Transverse impact characteristics of adhesively bonded composite single lap joint
Impact force and deformation behavior of adhesively bonded single lap composite joints for transverse impact are studied through a pilot project and validated using Finite Element Analysis (FEA). At present there is no standard which provides guidelines in testing adhesively bonded joints or structures at coupon level. An attempt is made here to formulate the testing procedure through an experiment. Adhesively bonded glass-epoxy lap joints are transversely impacted using three different hemispherical impactors at three different energy levels. The effect of impactor diameter on impact force, target deformation and energy absorption are of particular interest. An explicit non-linear contact analysis using LS-Dyna-3D is carried out. FEA results are observed to be in close agreement with the experimental results. The results show that for a same impact energy level larger impactor generates more force whereas smallest diameter produces highest deformation and most through thickness damage. The same finite element model is used to investigate the effect of lay-up schedules and number of plies on impact force and deformation in composite lap joint. The study of various lay-up schedules reveals that fibers in [0/90] direction have better control on target deformation than fibers in [45/-45] direction for the given boundary condition in transverse impact. Also as the numbers of plies are increased the system becomes stiffer resulting in high impact force. The target deformation is observed to become more localized with increase in laminate thickness.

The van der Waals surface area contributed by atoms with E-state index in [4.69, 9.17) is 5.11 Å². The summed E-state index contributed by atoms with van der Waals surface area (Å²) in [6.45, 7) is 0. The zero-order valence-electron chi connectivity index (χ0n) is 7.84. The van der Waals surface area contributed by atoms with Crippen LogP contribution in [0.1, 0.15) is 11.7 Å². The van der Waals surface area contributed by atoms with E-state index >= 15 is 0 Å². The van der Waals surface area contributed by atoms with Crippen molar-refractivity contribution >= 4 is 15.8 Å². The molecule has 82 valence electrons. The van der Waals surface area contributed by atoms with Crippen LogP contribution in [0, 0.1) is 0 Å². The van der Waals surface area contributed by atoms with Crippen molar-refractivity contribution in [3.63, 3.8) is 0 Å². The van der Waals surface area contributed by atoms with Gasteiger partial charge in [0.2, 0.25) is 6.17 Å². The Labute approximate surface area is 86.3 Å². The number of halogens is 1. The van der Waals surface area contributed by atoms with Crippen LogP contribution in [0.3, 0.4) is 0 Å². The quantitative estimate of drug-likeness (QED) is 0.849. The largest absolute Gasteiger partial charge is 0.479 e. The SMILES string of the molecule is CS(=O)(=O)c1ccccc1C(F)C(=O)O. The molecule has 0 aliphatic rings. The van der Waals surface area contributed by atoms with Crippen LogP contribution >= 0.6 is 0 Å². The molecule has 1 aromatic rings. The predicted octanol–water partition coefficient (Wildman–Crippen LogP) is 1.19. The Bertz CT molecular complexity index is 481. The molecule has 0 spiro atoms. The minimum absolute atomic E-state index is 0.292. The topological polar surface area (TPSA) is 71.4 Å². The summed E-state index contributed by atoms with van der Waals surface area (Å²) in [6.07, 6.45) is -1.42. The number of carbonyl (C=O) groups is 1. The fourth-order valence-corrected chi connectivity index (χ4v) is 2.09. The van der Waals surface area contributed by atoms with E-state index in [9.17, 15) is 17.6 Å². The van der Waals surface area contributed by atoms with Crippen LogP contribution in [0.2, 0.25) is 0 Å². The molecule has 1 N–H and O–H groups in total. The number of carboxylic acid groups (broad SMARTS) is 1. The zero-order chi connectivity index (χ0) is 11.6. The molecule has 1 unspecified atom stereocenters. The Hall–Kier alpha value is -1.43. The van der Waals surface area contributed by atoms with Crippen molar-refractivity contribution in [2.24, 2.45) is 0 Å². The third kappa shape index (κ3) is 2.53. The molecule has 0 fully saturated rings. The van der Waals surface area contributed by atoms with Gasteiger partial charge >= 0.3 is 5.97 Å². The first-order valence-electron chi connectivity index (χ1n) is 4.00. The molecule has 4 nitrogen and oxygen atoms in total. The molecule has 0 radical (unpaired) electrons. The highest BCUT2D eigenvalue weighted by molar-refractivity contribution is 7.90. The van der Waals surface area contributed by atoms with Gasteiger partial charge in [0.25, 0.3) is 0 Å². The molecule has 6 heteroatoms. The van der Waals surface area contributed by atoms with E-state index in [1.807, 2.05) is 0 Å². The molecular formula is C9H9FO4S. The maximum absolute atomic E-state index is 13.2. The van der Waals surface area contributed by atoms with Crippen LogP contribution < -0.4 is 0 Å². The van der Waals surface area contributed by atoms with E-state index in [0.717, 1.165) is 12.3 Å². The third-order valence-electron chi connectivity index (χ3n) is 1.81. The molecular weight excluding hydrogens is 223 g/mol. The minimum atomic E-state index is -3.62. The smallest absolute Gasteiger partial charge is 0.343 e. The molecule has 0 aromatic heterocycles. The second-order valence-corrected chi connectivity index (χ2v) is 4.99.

Thesis (M.S.)--Wichita State University, College of Engineering, Dept. of Mechanical Engineering
Includes bibliographic references (leaves 62-64).